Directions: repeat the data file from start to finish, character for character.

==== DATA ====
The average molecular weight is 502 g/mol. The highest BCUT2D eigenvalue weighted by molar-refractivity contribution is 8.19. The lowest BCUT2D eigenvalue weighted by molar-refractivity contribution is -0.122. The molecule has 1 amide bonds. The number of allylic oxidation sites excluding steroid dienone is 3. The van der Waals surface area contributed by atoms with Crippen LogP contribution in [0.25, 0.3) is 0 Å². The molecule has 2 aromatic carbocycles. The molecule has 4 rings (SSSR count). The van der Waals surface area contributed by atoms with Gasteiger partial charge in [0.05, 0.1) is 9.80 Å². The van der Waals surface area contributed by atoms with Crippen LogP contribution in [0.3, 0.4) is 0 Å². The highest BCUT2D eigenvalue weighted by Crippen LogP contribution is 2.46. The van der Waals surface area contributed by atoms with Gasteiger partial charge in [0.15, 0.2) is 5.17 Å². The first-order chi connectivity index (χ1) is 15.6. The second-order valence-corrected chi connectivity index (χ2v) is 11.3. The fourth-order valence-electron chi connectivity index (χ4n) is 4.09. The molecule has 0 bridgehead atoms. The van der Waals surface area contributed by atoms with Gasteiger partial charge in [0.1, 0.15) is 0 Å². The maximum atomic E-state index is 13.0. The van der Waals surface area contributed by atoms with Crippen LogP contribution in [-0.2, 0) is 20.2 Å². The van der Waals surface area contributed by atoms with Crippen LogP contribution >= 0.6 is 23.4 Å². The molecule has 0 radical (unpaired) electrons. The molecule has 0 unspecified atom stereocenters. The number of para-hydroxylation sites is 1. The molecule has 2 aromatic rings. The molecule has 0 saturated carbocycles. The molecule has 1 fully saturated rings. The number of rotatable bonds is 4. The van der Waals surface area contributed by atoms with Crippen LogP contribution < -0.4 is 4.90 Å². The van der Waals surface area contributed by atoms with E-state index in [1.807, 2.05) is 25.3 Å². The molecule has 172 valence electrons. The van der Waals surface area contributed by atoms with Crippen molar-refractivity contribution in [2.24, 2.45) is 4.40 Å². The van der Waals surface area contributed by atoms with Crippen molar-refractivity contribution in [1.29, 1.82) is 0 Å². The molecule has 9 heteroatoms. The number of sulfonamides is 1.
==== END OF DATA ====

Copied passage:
The average molecular weight is 502 g/mol. The highest BCUT2D eigenvalue weighted by molar-refractivity contribution is 8.19. The lowest BCUT2D eigenvalue weighted by molar-refractivity contribution is -0.122. The molecule has 1 amide bonds. The number of allylic oxidation sites excluding steroid dienone is 3. The van der Waals surface area contributed by atoms with Crippen LogP contribution in [0.25, 0.3) is 0 Å². The molecule has 2 aromatic carbocycles. The molecule has 4 rings (SSSR count). The van der Waals surface area contributed by atoms with Gasteiger partial charge in [0.05, 0.1) is 9.80 Å². The van der Waals surface area contributed by atoms with Crippen LogP contribution in [0.3, 0.4) is 0 Å². The highest BCUT2D eigenvalue weighted by Crippen LogP contribution is 2.46. The van der Waals surface area contributed by atoms with Gasteiger partial charge in [0.15, 0.2) is 5.17 Å². The first-order chi connectivity index (χ1) is 15.6. The second-order valence-corrected chi connectivity index (χ2v) is 11.3. The fourth-order valence-electron chi connectivity index (χ4n) is 4.09. The molecule has 0 bridgehead atoms. The van der Waals surface area contributed by atoms with Gasteiger partial charge in [0.1, 0.15) is 0 Å². The maximum atomic E-state index is 13.0. The van der Waals surface area contributed by atoms with Crippen LogP contribution in [-0.2, 0) is 20.2 Å². The van der Waals surface area contributed by atoms with Crippen LogP contribution >= 0.6 is 23.4 Å². The molecule has 0 radical (unpaired) electrons. The molecule has 0 unspecified atom stereocenters. The number of para-hydroxylation sites is 1. The molecule has 2 aromatic rings. The molecule has 0 saturated carbocycles. The molecule has 1 fully saturated rings. The number of rotatable bonds is 4. The van der Waals surface area contributed by atoms with Crippen LogP contribution < -0.4 is 4.90 Å². The van der Waals surface area contributed by atoms with E-state index in [1.807, 2.05) is 25.3 Å². The molecule has 172 valence electrons. The van der Waals surface area contributed by atoms with Crippen molar-refractivity contribution in [2.24, 2.45) is 4.40 Å². The van der Waals surface area contributed by atoms with Crippen molar-refractivity contribution in [1.29, 1.82) is 0 Å². The molecule has 9 heteroatoms. The number of sulfonamides is 1.